Because all those people had to live with so much more – losing their loved ones, their possessions, their sense of security.
I didn’t lose anything when I got sick. I would actually say I gained more. Sure I lost some weight. I lost time with my children. I lost a lot of work time.
But I learned so much more. And most importantly I have never taken life for granted since that day.
So I remember my day and honour those who were affected by Hurricane Katrina.Share this post!
I can’t believe that another summer is almost coming to an end.
It seems like we wait all year for those months of summer, and then they are gone. And this year we were actually given an extra week thanks to the dates of Labour Day. So almost a full extra week.
But I also find by this point that I’m almost ready for summer to end. Because even though I know I was working all summer, I swear things slow down to a much less productive work rate. People are away so questions can’t get answered, decisions don’t get made, and the lure of the sunshine pulls me out of my office one too many times.
I know within weeks of wishing summer away I will be regretting that decision.
But for now, I’m excited about fall temperatures, warm sweaters, time in my office to get things accomplished and more.
Last year when I saw Carmen Spagnolia and had my intuitive reading, she said my January 1 was actually September 1. It is the time for me to set goals, make realistic deadlines and start up those projects I’ve been delaying.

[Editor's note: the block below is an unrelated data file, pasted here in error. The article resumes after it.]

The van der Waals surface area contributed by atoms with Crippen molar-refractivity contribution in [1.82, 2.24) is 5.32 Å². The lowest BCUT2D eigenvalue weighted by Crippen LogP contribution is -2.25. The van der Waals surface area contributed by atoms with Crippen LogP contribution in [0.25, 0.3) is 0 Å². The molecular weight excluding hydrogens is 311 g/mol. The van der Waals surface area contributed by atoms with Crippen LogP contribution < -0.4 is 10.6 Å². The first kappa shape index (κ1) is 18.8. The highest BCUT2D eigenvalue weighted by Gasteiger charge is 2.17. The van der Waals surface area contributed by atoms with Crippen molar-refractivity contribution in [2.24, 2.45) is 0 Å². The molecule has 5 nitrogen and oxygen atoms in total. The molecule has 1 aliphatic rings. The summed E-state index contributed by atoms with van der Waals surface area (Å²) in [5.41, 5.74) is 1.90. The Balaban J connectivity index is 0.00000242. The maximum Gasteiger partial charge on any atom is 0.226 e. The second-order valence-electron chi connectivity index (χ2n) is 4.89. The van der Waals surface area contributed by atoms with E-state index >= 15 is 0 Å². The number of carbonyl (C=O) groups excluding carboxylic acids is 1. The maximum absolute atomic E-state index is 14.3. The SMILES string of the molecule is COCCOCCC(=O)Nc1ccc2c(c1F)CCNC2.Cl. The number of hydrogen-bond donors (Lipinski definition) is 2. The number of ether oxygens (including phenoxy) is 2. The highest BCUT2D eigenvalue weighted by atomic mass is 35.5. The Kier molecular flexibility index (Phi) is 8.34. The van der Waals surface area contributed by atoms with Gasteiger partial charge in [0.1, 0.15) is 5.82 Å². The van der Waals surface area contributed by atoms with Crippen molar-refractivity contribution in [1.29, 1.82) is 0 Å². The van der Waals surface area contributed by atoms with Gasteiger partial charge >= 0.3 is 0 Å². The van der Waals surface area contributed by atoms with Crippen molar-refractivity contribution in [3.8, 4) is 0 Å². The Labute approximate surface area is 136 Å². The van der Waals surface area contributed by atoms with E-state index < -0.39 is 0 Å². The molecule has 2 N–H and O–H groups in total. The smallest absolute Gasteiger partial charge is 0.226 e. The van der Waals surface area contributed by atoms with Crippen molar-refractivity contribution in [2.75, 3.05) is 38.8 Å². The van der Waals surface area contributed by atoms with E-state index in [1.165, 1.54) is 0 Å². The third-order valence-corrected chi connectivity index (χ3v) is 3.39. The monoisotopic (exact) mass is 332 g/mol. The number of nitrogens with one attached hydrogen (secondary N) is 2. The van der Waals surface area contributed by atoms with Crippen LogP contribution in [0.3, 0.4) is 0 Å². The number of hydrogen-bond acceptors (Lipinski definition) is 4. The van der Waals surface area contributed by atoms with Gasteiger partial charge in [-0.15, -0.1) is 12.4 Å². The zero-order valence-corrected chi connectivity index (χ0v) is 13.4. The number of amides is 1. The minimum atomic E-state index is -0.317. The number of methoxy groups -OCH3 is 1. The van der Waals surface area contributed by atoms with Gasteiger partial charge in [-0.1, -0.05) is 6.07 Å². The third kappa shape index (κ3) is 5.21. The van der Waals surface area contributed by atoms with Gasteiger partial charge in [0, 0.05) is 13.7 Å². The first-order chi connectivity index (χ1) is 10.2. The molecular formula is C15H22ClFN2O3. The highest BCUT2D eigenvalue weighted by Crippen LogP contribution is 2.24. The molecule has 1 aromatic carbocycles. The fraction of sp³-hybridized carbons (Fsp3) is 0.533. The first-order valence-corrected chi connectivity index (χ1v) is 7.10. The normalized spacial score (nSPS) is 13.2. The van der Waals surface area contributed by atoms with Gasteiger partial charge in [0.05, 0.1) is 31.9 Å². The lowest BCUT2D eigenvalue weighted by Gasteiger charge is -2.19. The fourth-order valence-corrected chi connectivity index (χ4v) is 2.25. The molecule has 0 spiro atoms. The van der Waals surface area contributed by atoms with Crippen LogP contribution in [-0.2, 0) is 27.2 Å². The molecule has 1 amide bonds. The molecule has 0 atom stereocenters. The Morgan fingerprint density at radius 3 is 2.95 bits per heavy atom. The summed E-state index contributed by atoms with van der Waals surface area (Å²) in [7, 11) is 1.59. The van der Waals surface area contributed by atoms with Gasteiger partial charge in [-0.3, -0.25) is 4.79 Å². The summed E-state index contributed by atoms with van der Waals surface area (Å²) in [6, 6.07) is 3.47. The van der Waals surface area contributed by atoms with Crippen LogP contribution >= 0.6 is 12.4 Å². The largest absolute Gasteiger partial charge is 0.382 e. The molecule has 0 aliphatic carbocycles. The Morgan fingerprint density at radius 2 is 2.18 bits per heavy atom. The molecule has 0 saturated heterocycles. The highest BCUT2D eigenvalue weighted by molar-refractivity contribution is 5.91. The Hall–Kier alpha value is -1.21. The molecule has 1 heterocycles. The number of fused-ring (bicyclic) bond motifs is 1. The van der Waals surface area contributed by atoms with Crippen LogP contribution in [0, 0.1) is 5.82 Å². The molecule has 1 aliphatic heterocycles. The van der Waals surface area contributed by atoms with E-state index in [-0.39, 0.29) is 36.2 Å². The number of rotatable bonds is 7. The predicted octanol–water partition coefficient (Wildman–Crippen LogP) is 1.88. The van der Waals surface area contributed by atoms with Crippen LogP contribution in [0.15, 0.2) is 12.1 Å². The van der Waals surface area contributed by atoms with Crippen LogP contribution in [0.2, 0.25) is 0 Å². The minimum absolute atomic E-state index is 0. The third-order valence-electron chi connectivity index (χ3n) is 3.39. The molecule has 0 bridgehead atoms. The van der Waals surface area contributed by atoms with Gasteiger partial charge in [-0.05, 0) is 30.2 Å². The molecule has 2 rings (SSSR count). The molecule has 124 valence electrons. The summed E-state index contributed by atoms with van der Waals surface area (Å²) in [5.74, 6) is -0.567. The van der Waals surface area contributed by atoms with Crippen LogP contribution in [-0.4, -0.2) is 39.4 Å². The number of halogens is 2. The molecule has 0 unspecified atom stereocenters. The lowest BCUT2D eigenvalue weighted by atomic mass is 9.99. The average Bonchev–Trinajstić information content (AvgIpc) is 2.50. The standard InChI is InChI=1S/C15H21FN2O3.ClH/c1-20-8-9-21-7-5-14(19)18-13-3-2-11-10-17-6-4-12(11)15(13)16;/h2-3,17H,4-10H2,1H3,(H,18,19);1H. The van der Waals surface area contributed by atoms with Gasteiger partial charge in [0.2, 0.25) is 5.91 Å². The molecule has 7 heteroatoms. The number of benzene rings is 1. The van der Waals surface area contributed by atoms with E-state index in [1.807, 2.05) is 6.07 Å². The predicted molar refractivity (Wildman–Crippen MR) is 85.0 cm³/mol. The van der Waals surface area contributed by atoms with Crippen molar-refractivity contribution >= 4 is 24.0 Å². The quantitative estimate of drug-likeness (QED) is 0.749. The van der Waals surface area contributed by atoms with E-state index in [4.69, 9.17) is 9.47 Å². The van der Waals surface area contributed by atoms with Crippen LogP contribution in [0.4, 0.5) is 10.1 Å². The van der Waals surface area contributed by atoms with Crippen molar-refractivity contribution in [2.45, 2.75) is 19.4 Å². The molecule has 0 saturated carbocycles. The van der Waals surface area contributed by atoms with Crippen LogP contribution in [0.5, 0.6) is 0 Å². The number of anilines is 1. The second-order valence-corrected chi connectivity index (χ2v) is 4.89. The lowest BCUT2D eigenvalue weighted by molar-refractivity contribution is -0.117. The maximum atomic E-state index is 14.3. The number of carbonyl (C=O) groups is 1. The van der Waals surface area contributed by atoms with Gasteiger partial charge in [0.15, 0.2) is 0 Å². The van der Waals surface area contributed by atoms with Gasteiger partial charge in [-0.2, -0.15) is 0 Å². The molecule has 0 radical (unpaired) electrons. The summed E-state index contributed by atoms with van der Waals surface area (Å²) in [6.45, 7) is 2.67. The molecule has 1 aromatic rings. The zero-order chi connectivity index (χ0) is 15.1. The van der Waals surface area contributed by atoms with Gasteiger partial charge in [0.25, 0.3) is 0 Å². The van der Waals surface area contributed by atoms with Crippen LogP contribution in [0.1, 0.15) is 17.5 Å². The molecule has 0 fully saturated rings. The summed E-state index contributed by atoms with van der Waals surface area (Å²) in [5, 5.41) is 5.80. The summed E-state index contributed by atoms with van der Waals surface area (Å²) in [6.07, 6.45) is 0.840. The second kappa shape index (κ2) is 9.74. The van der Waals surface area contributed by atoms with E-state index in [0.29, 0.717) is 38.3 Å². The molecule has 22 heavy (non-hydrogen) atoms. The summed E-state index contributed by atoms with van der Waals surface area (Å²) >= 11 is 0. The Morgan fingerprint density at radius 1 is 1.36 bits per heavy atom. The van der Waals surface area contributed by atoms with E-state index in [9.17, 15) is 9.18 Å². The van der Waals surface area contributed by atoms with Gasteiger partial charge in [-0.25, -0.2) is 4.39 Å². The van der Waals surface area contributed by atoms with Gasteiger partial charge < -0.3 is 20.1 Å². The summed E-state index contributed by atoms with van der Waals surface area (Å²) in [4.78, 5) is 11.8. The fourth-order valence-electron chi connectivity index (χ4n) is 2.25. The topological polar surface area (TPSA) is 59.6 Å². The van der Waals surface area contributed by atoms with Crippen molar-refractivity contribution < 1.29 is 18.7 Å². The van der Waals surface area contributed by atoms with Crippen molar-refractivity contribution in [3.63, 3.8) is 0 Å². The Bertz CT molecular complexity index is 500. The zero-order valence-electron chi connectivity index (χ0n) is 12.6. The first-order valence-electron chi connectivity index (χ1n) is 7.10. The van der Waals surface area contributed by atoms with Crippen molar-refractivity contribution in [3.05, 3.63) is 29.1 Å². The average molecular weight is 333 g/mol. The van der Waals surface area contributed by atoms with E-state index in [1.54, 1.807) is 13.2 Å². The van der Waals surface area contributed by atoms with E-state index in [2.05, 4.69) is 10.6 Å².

Therefore, since it is August 31, I will have to enjoy today like it is New Year’s Eve!Share this post!
I watched a documentary on the making of a ballet (Ballet 422).
It was really interesting to watch the choreographer work through his ideas from beginning to the premiere of the ballet.
But at the very beginning of the documentary, they mention that the 25 year old choreographer is one of 50 dancers in the lowest rank of the New York Ballet Company, known as the Corps de Ballet.
I’m sorry, but saying he is the lowest rank makes it sound like his is a terrible dancer. But he is one of 50 of the thousands and thousands that vie for positions in the ballet each year.
Which got me thinking of the long and hard road that elite dancers and elite athletes take to get to the top of their profession. And how there is very little room at the top for very many of them.
I watch Olympic athletes compete and I wonder what pushes them to continue. Those athletes that will never take home a medal. May not even ever make a final game or race. What keeps them going for many years.
I know I could never do that. I don’t have the patience or the drive to be that person. To sacrifice for years and years and to never reach where you want to go.
In Canada, elite athletes in most sports make very little money. So it is only their love of the sport that keeps them going. Maybe I have never felt that passionate about anything to push myself that hard.
But I am envious and awed by those not only at the top of their art, but also for those that work so hard and while may never get to the very top, they still are part of at least the lower ranks!Share this post!